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'The Post Horn'

featuring Tony



Antonio Traversi    Professor Nuts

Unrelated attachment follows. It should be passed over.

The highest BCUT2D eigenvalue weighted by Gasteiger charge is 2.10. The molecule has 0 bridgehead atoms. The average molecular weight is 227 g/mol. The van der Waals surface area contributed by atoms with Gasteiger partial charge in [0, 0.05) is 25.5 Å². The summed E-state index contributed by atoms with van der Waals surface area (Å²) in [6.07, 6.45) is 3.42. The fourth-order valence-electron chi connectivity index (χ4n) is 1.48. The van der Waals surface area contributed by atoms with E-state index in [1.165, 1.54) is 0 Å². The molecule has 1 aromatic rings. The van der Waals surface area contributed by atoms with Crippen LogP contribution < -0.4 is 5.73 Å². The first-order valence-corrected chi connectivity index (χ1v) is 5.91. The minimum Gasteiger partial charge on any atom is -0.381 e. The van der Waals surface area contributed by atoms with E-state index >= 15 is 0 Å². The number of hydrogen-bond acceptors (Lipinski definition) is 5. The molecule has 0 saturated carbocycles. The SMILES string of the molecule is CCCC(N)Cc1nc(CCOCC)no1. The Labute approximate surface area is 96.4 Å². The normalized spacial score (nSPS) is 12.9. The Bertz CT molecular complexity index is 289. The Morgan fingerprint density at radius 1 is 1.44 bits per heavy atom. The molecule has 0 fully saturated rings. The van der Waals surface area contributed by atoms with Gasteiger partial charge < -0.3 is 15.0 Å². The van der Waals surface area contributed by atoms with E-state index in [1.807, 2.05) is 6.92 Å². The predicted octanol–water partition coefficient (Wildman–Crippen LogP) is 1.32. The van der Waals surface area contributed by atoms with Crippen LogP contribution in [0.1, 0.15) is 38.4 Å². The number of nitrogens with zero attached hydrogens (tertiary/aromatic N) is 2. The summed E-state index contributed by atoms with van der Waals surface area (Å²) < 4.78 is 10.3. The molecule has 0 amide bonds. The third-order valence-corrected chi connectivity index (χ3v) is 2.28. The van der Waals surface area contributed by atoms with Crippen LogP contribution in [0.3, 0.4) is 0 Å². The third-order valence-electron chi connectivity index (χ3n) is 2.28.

'The Grand Old Man of British Comedy'. Everyone who knew him was captivated by the charisma of this soft spoken Welshman. He was born into music. His father was the local bandmaster and although Tony was very good at a lot of things, music was his passion.He had his own very popular orchestra known as The Tony Traversi Orchestra in Llandudno until he joined the famous Sid Millward & His Nitwits  The Nitwits were  a big name in the forties  and fifties and Tony appeared with them in Las Vegas, headlining at The Stardust  for over ten years, alternating between there and the Lido in Paris. With Nuts & Bolts he became the daddy of the act and even at the age of eighty seven he was still blowing up a storm, doing three shows a day in New York with Barnums Kaleidascape, as well as three forty minute sets with me in the pre show !  He was the Mr Fixit in the show and could fix anything with a wire coathanger and an elastic band!  For many years Tony had a room in one of Rons houses and that, along with every hotel room he stayed in for more than day became a workshop filled with bits of instruments, props, tools, gases, burners, you name it!!!  He ate very frugally but very healthily and was always advocating the use of Cod Liver Oil to anyone who would listen. Maybe we should have listened more, it seemed to work for him. When we were in Circus runs Tony was everyones friend because he was always there to fix an instrument or a prop and sometimes a broken heart from the younger members of the cast. He fancied himself as a bit of a fortune teller but it was really just an abundance of intuition and common sense. That and the fact that he was an old pro who loved a spellbound audience. In the sixties whilst appearing in Vegas Tony bought a plot of land way out in the desert. Here he would pitch his old tent and go prospecting for gold. For years he kept a scrappy old map in his jacket pocket with the details of where he had buried his gold. One day he left the jacket in a club and although Ron tried hard to retreive it for him, it was gone. We never did find his gold again.  Every year Ron and I would take Tony to Las Vegas so that he could pay his land taxes and visit his plot in the desert. Typically Tony marked the boundaries of the plot with an old fridge in one corner and a rusty old washer in another and so on. We had great fun every year out in the desert searching for the old household goods!  One year when we went there we found that Las Vegas the fastest growing city in the world had now reached his land and beautiful houses were being built all around.  Tony had some rarely seen 'family' in Australia who persuaded him to sell it at an enormous profit just before he died. I asked him if he really wanted to see it go and he told me in a very melancholy way that he felt, 'obliged' to help them out. He never saw any benefit from the sale and although he was a frugal man to the point of being miserly who always worked, he died basically penniless.  His 'family'  saw to that. Luckily for him he had Ron Regan as a friend and he never wanted for anything. Ron looked after him to the very end.  Tony Traversi lived his long life doing what he wanted to do. He was weird and wonderful, just like his character
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